What’s Good for the Goose…

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The current brouhaha between Illinois Comptroller Dan Hynes and many of the state’s judges over the latter’s financial compensation finds all of our political leaders tiptoeing around a fundamental hypocrisy underlying the debate. Article 6, Section 14 of the Illinois Constitution begins, “Judges shall receive salaries provided by law which shall not be diminished…” The judges argue that by not paying a regularly scheduled COLA (cost of living adjustment), Mr. Hynes is violating this provision of our constitution. The Comptroller and the Governor have never denied the merit of this claim, but say that in tight fiscal times, everyone has to tighten their belts, including the judiciary.
It certainly makes sense to adjust income levels annually and automatically with a COLA. Even at the relatively low levels we’ve seen in the past decade, inflation eats away slowly but surely at the purchasing power of a dollar. Funny, then, how this common sense principle is discarded when laws affecting taxpayers, and not just politicians, are considered in Springfield. In May, many a public servant took credit for raising the minimum wage from the federally-mandated minimum of $5.15/hour to $6.50/hour with all the usual palaver about how this act puts more money in the pockets of hard-working citizens and don’t forget who took care of the little  guy at the next election. The original version of that bill in the General Assembly also included an annual COLA, but in the labryinth of committees and corridors that is the State Capitol, that provision was eliminated from the final product.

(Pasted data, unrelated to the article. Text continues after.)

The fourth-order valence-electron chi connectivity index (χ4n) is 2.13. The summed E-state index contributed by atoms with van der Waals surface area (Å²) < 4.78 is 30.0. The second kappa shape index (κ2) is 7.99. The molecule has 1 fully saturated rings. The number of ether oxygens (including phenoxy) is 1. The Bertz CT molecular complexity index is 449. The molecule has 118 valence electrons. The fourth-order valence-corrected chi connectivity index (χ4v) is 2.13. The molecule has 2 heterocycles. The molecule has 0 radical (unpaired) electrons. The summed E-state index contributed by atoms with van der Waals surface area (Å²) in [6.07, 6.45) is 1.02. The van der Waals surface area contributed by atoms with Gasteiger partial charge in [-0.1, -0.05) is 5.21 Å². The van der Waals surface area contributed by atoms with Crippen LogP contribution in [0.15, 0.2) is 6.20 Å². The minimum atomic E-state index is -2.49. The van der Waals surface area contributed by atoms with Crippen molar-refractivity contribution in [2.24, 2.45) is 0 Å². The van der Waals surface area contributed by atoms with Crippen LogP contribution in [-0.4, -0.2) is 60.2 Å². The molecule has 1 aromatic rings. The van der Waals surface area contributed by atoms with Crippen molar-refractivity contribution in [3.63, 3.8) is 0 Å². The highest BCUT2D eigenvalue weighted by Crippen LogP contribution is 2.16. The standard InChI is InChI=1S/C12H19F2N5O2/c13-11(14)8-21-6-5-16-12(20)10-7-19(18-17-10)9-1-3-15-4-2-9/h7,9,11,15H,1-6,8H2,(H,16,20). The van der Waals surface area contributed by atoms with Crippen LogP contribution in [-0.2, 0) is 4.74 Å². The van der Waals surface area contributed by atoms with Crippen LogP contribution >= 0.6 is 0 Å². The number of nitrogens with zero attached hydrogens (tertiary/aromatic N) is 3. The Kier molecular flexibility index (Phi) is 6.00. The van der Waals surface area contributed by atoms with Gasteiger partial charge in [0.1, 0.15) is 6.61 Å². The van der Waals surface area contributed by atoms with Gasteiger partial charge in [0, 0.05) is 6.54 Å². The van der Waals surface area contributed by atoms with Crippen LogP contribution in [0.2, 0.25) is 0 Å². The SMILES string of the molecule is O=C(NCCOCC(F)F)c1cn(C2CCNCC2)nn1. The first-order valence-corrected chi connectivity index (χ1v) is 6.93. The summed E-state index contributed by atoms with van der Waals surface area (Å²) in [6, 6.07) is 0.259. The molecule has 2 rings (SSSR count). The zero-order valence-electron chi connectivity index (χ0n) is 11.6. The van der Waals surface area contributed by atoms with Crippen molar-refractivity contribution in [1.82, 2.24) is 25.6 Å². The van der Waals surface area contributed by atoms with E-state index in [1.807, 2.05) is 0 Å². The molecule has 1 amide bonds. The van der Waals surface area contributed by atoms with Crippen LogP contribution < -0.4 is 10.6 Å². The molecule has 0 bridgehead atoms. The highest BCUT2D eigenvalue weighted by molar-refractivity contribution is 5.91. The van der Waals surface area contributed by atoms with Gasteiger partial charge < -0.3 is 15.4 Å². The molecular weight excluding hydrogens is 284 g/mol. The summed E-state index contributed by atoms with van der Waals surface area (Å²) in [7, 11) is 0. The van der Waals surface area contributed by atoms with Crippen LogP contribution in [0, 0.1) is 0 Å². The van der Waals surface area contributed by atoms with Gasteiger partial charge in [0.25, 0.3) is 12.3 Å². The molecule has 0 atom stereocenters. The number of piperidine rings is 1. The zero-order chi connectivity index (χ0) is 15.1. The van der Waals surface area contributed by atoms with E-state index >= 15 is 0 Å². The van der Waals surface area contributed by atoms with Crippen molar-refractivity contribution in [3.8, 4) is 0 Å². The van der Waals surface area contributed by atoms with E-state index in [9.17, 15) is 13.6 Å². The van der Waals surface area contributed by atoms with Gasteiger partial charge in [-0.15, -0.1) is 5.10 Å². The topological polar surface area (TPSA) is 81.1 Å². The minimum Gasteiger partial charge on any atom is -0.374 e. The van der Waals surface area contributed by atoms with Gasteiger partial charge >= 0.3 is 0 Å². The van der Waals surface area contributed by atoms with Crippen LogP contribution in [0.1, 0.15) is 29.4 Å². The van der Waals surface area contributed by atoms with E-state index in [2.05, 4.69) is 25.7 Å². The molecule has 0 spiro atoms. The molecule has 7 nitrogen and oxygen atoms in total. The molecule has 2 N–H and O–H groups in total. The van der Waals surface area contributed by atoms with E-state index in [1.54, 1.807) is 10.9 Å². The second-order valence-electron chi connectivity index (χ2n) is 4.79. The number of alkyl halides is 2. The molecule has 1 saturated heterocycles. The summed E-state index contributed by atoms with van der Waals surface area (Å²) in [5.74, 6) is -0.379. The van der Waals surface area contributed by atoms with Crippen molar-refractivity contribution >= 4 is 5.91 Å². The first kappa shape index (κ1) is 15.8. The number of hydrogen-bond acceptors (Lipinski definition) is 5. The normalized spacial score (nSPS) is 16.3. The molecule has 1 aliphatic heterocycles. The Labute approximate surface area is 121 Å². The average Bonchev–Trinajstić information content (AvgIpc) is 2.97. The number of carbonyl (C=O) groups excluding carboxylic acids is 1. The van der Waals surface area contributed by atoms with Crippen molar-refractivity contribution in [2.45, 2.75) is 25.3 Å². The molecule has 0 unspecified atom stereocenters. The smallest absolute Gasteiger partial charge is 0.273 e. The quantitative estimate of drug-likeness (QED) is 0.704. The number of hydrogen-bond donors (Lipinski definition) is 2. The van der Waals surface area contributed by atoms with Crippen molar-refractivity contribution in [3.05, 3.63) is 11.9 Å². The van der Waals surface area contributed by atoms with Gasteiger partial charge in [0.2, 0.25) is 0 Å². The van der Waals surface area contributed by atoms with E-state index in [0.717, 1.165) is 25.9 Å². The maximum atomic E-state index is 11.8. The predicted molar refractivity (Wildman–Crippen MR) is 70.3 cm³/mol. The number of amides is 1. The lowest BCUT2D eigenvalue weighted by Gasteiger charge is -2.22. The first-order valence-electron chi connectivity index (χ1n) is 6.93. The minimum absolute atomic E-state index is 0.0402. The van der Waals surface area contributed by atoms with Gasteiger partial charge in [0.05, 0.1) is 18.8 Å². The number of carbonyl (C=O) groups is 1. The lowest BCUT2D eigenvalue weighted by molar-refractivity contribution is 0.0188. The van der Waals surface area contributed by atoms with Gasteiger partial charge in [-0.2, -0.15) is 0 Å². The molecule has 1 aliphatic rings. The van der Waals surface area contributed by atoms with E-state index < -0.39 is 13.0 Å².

Unfortunately, that watered down law leaves us in the same place we were before, where the minimum wage never catches up with inflation. It’s likethe Looney Tunes, where Wile E. Coyote gets a package from the Acme Company that gives him almost but not quite the boost he needs to catch that darn Road Runner. When the real value of the federal minimum wage over the past 40 years in today’s dollars is graphed, it falls from a high of $8.25/hour in 1969 to a low of just under $5.00/hour in 1989. Though the line occasionally spikes back up when an increase is passed, the trend is ever downward.
The most basic principle of fairness is that what holds for one should hold for all.
When the judges argue that their salaries are diminished without an annual COLA, I completely agree with them, because inflation affects everybody. The minimum wage acts as a floor to ensure that every worker has at least a minimal standard of living. Without an automatic annual adjustment, not just a booster whenever the politicians get around to it, the already too low floor is falling out from underneath the poorest among us in slow motion.
[All statistics contained in this essay come from a wonderful summary of the case for minimum wage increases indexed to inflation by the Center for Urban Economic Development at the University of Illinois, which can be accessed at http://www.uic.edu/cuppa/uicued.]
– Michael Feltes

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